After all the provinces of Ireland were filled with the Gospel and the churches were multiplying, St Patrick deemed it necessary to establish an episcopal see and chose the district of Macha. Here, where once the royal  p.67 castle of Emania had been, later Patrick's episcopal see, knowns as Armagh, towered, and Salhul 18 which was in the barony of Lecale, the area where he had first preached the Gospel. In AD 465 in Salhul he suddenly felt death approaching, and now he wished to die in Armagh, although on the journey there he felt inwardly impelled to return, because it would be his fate to spend his last hours in Salhul. Eight days later he passed away on 17 March, at the age of 78. As soon as the news of his death spread, all the bishops and priests rushed to the burial of the beloved man. All through the night they kept singing psalms at the side of the cherished corpse and it is said so many torches were burning that the night seemed transformed into day. At this point Benignus was elected as Bishop of Armagh, according to the apostle's wishes, who had said of him: “He will be the heir of my power.” Several men, such as Fortunatus, Columba, also known as Columb Cille, were lights of the church. About Columba the following is said: "la lumière que St. Columban répandit par son savoir et sa doctrine dans tous les lieux où il se montra, l'a fait comparer par un écrivain du même siècle au soleil dans sa course de l'orient a l'occident. II continua après sa mort de briller dans plusieurs disciples qu'il avait formés aux lettres et à la piété." ("The light that St Columba spread by his knowledge and his doctrine everywhere where he showed himself, has made a writer of the same century compare him to the sun on its course from east to west. After his death he continued to shine through a number of his disciples who he had trained in arts and piety.") (Histoire littéraire de la France.)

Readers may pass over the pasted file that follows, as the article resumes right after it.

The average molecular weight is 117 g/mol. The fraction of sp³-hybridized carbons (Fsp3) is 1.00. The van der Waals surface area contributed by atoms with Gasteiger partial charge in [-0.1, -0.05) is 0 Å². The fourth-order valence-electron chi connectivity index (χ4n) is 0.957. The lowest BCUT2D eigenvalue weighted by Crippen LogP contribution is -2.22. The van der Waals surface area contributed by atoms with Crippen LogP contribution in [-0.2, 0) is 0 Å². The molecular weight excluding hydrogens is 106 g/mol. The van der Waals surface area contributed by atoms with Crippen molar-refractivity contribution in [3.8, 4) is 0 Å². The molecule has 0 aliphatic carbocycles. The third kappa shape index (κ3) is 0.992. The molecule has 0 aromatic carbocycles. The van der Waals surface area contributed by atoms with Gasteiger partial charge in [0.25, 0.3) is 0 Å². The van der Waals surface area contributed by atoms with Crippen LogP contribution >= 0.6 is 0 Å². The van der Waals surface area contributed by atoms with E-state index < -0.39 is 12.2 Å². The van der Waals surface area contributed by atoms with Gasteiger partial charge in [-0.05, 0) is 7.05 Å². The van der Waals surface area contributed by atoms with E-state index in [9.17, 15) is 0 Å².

At that time, Ireland was known throughout Europe as “the holy island, or the island of saints and  p.68 of believers”. Soon St. Brigid established the first convent and called it Cill Dara, “cell of the oak”, because of a high oak tree that characterized this place. As late as the twelfth century, its trunk still stood out as a relic of venerable times, for nobody dared cut it down.

According to Usher, the Church founded by St. Patrick in Ireland was independent of the Roman Church insofar as it subjected itself strictly to the Gospel; its confession of faith was that of the Lutheran Church until the time when the supremacy of the Roman episcopal see was asserted in the canon of one of the first Irish synods. For once there had been contention about the celebration of Easter, and since the canon required that all questions were to be submitted to the head of all cities, a deputation was immediately sent to Rome, and — in exchange — received Roman malpractices. However, their monasteries kept the strictest discipline for a long time. Soon pilgrimages were ordered in which princes took also part, as the annals report. Statutes, errors and human opinions proliferated.